For program details, registration, contacts etc., see “Sullivan-Clinton Campaign 1779 Symposium.”
“The Great Fortresses of Eastern Canada,” by Garry Toffoli
Canadians have either read about or visited some of the great castles of Britain and Europe, such as Windsor, Edinburgh or Carnaervon. Many are less familiar with the edifices of Canada that have performed a similar role in North America, namely the great fortresses of Eastern Canada – including Louisbourg, the Citadels of Halifax and Quebec City, and Fort Henry in Kingston. This illustrated presentation will discuss the important royal and military roles played by these structures in Canadian history.
- In the mail this week interesting historical pin: Nova Scotia – STILL LOYAL Loyalist Bicentennial, 1783-1983.
- This Week in History
- 25 Oct 1760, George II died, leaving George III as his successor. Here’s a detailed plan for the his coronation procession, nearly a year later, detailing who and where everyone was
- 19 Oct 1768, the Boston Whigs complained about the king’s soldiers who had just started to patrol the town: “Gentlemen and ladies coming into town in their carriages, threatened by the guards to have their brains blown out unless they stopped.”
- 23 Oct 1769, Robert Peirpoint complained to the commander of the guard on Boston Neck about soldiers taking his firewood. The next day, that dispute led to the “Neck riot.” A soldier’s gun went off, and a blacksmith ran into the ranks to slug him.
- 21 Oct 1773, Levi Ames heard a midday sermon in Boston and was then hanged for burglary. Teams of medical students raced to seize his body for dissection. A minister who had prayed with Ames slipped his corpse out to his home town of Groton.>
- 20 Oct 1774, Gen. Thomas Gage told the First Continental Congress he wasn’t harming Boston: “There is not a single Gun planted against the Town, no Mans property has been seized or hurt, except the King’s…” (He aimed cannon at neighboring towns.)
- 20 Oct 1775, Americans capture Chambly, Quebec; abandon & burn it the following spring.
- 24 Oct 1775, British naval attack on Norfolk, Virginia ends in humiliation at hands of Patriot riflemen.
- 21 Oct 1776, Congress pleads with Martinique merchants to send much-needed woolen goods for wintering army.
- 25 Oct 1776, King George III issues proclamation urging able seamen to enlist in Royal Navy.
- 22 Oct 1777, the Battle of Red Bank in Southern, New Jersey. Hessian forces were repulsed by a smaller Patriot force in their attempt to capture Fort Mercer on the Delaware River. Surviving Hessian troops retreat from their loss at the battle of Fort Mercer in Red Bank, NJ. As they cross the Clement’s Bridge, they throw munitions and cannon in the Big Timber Creek, hoping to speed their journey back to safety
- 21 Oct 1779, Continental Congress of the US elects former SC congressman Henry Laurens minister to Holland. Laurens’ first and most crucial duty as the new minister was to negotiate an alliance with Holland, which he did in 1780.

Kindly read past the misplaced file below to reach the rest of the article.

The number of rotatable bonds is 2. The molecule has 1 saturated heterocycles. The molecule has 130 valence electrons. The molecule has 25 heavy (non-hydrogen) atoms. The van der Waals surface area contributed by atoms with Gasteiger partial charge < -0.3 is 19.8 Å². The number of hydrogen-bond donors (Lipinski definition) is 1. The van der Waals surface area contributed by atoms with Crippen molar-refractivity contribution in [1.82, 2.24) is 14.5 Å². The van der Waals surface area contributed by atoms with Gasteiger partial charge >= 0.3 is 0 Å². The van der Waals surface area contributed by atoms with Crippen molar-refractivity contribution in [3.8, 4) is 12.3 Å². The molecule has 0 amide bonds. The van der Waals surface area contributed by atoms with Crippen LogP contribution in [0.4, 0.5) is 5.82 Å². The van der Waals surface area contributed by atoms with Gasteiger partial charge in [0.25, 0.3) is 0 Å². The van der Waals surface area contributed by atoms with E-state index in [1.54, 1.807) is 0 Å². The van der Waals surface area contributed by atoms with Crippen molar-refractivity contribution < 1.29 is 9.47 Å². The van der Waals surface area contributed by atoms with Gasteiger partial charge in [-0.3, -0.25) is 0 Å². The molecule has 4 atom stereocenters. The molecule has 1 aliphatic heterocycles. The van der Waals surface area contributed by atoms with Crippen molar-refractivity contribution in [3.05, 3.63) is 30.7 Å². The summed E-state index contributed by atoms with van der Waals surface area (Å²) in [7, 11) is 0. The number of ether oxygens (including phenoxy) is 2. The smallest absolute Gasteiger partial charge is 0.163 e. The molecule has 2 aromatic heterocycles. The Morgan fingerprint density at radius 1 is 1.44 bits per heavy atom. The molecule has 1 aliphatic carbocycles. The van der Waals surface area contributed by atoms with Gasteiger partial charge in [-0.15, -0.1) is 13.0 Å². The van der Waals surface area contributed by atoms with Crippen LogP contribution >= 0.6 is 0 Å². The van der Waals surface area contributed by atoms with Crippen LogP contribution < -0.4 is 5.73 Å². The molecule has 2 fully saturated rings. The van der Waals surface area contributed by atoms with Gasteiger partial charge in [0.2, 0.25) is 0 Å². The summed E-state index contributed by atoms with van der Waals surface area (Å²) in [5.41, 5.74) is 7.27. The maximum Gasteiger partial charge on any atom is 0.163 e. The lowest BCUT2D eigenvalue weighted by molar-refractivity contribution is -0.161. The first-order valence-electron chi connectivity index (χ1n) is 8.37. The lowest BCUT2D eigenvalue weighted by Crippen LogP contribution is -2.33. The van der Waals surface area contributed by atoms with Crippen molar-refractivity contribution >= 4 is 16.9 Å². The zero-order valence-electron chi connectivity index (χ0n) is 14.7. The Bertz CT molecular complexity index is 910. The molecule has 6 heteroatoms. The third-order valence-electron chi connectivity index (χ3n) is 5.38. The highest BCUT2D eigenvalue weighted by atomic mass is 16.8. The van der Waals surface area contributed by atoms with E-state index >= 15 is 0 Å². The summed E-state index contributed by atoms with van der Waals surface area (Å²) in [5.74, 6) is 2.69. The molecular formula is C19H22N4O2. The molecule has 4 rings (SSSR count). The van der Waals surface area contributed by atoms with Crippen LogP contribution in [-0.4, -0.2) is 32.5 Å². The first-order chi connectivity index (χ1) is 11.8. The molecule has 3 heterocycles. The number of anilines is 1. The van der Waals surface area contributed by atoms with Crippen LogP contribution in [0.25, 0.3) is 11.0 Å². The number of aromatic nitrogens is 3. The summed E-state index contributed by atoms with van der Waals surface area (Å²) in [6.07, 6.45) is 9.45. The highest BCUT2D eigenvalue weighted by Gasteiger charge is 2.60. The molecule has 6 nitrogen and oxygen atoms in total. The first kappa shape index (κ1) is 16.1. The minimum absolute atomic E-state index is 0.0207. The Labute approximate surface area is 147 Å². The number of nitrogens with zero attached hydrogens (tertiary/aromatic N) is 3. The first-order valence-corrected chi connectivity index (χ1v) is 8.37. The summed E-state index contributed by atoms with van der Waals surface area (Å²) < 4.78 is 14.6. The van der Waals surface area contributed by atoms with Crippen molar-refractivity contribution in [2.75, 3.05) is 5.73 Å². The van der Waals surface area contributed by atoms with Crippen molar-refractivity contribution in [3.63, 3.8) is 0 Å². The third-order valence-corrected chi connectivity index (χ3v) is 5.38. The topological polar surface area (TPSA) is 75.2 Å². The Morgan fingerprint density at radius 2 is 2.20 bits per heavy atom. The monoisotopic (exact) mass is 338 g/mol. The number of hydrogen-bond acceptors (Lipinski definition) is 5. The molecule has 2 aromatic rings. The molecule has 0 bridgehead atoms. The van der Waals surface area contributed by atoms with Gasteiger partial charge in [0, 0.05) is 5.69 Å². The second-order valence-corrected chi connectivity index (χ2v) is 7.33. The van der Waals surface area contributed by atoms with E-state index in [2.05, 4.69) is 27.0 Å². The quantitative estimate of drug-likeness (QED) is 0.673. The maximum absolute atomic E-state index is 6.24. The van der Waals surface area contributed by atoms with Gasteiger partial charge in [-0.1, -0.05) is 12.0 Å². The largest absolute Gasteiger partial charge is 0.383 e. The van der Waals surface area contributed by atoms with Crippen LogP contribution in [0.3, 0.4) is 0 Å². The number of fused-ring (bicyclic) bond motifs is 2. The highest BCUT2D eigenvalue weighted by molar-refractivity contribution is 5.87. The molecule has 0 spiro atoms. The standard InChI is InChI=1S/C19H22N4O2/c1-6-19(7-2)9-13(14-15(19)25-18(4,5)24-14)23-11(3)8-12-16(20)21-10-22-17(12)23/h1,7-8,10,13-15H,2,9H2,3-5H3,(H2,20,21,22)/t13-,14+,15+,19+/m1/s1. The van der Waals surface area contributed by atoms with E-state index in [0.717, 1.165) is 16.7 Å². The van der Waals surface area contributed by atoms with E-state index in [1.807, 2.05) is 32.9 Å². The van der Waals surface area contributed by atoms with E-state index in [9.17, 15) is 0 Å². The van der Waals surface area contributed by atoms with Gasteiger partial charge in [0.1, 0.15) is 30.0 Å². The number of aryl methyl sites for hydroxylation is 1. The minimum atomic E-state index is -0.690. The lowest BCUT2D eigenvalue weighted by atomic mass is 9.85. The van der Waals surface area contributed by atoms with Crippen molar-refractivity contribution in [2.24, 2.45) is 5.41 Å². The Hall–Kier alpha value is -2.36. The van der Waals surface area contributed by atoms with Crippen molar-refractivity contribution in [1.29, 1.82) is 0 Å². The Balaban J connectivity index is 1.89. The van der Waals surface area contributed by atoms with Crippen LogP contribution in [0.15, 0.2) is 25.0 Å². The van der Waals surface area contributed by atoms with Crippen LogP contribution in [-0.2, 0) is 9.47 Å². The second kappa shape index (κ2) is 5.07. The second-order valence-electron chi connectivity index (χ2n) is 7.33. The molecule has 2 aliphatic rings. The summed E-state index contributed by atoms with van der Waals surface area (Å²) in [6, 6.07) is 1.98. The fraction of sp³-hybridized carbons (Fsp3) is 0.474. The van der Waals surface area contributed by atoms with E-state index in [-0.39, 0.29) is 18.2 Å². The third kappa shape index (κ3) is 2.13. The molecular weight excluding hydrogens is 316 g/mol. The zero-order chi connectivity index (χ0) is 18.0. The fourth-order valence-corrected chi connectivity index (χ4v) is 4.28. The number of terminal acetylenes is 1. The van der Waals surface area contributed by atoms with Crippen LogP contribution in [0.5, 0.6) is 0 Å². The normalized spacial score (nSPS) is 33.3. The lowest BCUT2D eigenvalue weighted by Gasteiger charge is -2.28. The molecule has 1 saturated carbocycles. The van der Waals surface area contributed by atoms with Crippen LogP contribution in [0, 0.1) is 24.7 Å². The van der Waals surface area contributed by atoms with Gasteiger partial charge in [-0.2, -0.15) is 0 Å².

- 22 Oct 1779, New-York legislature seizes property of 60 Loyalists, including Governor Lord Dunham, General Tryon.
- 23 Oct 1783, Virginia frees slaves who fought for the Americans in the Revolution.
- Will The Roof Hold Up? – Townsends Homestead, Part 2
- Clothing and Related:
- Close up of bodice of 18th Century dress, 1778-80, This winged polonaise is so small that it must have been worn by a girl of no more than 14 years old
- 18th Century women’s Caraco jacket with winged cuffs and peplum of a stunning blue brocaded silk, c.1740-1750’s
- 18th Century day dress, comprising of striped overcoat and pretty pink quilted petticoat, shown with fichu, 1785-1795
- 18th Century wedding dress, with what looks like a stunning two-tone silk, 1774
- 18th Century men’s Court Coat, pocket detail showcasing paste stones, foil, sequins, and metallic-thread embroidered appliqué, soft pinks on a bright yellow, 1780-1785
- 18th Century men’s frock coat, silk corduroy in purple/green colours, with sequins & spangles, c.1780-1790
- 18th Century men’s silk waistcoat with neo-classical designs, c.1790
- Get in the spooky spirit with these vases containing witch balls, which were hung in front of windows in 17th- and 18th- century England to ward off ill fortune and bad spirits.
- A chilling and seasonally appropriate encounter yesterday in a 1768 letter; a skeleton playing the xylophone!
- Two Theodosias, Together in Time, c1792. The pocket-watch shown here is one of the few objects to survive with a clear Aaron Burr connection. While the portraits on the watch’s face are neither skilled nor sophisticated, they do show the two Theodosias (Burr’s wife and daughter) stylishly dressed and coifed, and the overall effect is charming.
- This is an amazing “don’t sit on this chair” sign. What a difference Museum Signage can make
- One of my favorite objects at the @mfaboston is this box of weights and scales with the conversion cheatsheet (engraved by Nathan Hurd) tacked to the inner lid. c.1760-70
- These 18th & 19th century mousetraps look pretty grisly: five wooden deadfall mousetraps
As time permits, we add information to the Loyalist Directory. The latest additions and updates are as follows:
- Alguire, Martin – by volunteer Jo Ann Tuskin, from Branch records
Please help us build the directory by contributing information. Contact firstname.lastname@example.org for guidance.